Logan's Run is in definite need of a remake. Logan's Run has a fantastic first half but peters out to nothing in the second half.

    Like you say Mark there are examples where remakes are very good but boy they're few and far between. Most film-makers who make a film from a remake seem to miss the entire point of the original film. All the nuts and bolts are there but none of the magic is present, which made the original so enjoyable in the first place.

    Of course, if you've seen the original it's hard to have as much enjoyment for the remake, as you usually know exactly what is going to happen next. I saw The Departed with friends and the scene where the police of chief departs from the movie was of no surprise whatsoever. That scene is entirely lifted from Infernal Affairs. At least Scorsese (and the writers) significantly changed it in other ways.

  • Comment number 35.

    Dear Dr. Kermode,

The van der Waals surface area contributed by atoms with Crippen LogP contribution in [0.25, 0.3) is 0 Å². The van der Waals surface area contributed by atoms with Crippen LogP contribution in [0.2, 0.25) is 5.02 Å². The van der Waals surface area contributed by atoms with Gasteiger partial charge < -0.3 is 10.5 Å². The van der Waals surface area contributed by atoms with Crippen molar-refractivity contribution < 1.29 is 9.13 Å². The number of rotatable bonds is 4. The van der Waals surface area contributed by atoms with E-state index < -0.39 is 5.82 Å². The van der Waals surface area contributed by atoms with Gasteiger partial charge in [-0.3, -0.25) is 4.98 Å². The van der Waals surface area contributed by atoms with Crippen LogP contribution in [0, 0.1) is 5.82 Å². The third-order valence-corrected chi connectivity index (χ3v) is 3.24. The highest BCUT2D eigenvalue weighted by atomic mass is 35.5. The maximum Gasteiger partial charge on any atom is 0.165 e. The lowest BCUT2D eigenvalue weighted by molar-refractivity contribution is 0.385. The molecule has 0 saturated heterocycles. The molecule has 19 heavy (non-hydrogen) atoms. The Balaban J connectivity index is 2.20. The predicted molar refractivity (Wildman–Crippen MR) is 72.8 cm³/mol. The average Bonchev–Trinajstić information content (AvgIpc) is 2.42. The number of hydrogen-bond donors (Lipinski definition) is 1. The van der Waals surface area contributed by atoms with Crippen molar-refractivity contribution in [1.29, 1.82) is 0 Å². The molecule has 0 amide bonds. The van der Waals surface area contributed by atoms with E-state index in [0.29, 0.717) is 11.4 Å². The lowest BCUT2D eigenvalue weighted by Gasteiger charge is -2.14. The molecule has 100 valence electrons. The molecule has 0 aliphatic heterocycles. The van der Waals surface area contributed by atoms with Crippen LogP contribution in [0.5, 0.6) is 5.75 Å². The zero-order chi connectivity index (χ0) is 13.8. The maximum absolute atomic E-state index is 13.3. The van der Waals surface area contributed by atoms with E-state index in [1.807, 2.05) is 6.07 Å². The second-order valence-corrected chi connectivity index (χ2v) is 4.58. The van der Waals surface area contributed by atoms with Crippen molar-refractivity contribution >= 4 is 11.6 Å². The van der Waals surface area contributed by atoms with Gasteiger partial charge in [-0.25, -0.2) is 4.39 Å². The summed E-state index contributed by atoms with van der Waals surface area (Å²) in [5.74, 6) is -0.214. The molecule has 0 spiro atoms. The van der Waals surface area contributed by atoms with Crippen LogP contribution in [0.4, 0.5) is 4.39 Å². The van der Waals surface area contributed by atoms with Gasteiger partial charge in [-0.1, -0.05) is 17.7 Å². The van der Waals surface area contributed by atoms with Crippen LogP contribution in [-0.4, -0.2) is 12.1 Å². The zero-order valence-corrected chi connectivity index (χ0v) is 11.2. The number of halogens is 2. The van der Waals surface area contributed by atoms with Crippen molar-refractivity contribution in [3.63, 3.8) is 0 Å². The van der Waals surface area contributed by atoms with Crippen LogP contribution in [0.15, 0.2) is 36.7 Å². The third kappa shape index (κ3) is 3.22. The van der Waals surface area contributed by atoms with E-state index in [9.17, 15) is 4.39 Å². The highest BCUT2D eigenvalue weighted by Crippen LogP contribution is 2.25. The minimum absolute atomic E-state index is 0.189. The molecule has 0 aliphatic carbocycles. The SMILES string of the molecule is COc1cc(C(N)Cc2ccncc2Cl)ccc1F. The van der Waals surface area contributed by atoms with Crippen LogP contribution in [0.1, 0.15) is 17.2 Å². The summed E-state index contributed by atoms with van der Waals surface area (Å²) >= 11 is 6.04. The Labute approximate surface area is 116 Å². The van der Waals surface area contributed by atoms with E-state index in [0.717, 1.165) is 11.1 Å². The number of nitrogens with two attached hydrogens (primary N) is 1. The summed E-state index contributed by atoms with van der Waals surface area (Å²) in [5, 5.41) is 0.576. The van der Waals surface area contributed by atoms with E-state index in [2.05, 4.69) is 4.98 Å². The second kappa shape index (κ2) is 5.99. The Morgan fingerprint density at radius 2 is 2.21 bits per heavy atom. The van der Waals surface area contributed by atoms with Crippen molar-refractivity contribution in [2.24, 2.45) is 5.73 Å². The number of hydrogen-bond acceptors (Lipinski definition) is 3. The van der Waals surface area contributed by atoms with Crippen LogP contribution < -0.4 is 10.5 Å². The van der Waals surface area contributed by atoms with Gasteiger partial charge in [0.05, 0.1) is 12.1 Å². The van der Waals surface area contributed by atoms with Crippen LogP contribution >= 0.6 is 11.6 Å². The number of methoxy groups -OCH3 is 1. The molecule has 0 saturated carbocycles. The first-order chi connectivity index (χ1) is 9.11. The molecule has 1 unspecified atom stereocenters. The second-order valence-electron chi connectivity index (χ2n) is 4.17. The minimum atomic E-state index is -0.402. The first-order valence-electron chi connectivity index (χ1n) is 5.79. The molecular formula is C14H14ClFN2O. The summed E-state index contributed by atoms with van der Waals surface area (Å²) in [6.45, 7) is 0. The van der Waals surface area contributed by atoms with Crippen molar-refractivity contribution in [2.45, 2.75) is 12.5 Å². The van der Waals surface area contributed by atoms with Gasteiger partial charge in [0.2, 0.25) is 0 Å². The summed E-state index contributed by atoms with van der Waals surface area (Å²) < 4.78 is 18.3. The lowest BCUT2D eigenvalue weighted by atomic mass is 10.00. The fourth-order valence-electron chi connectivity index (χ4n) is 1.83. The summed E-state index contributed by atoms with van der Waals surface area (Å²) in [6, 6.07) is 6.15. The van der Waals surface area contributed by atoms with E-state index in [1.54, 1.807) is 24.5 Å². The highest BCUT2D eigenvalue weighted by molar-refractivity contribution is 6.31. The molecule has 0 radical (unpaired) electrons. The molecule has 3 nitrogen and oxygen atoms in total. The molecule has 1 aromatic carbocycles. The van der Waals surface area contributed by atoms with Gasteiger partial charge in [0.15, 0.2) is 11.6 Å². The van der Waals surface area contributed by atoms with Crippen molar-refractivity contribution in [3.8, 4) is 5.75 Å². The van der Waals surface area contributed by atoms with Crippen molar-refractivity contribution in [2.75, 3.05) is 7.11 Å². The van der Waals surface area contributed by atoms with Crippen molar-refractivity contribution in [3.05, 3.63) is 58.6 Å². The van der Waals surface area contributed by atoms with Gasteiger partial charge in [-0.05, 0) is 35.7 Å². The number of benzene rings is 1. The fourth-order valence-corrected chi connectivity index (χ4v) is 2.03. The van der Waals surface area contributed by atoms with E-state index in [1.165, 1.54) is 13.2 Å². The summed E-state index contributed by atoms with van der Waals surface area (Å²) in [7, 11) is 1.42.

Am a huge fan of your reviews.

    On the subject of remakes, I think you're right in saying that, in principle, there is nothing wrong with doing remakes of films. But I was just wondering a couple of things:

    1. What is your opinion of remakes which are made out of direct tribute to a director, such as the shot-for-shot remake of Psycho?

    2. Considering that almost every horror film of the 1970s and 1980s is now being remade (and not always well) how long is it before we can expect, heaven forbid, a remake of The Exorcist? If the whole Bride Wars wager doesn't come through, would this prompt you to resign?

  • Comment number 36.

    Dr. K,
    Are there still plans to make a sequel to the remake of The Italian Job? Saw the remake and hated it, love the original, RIP Troy Kennedy Martin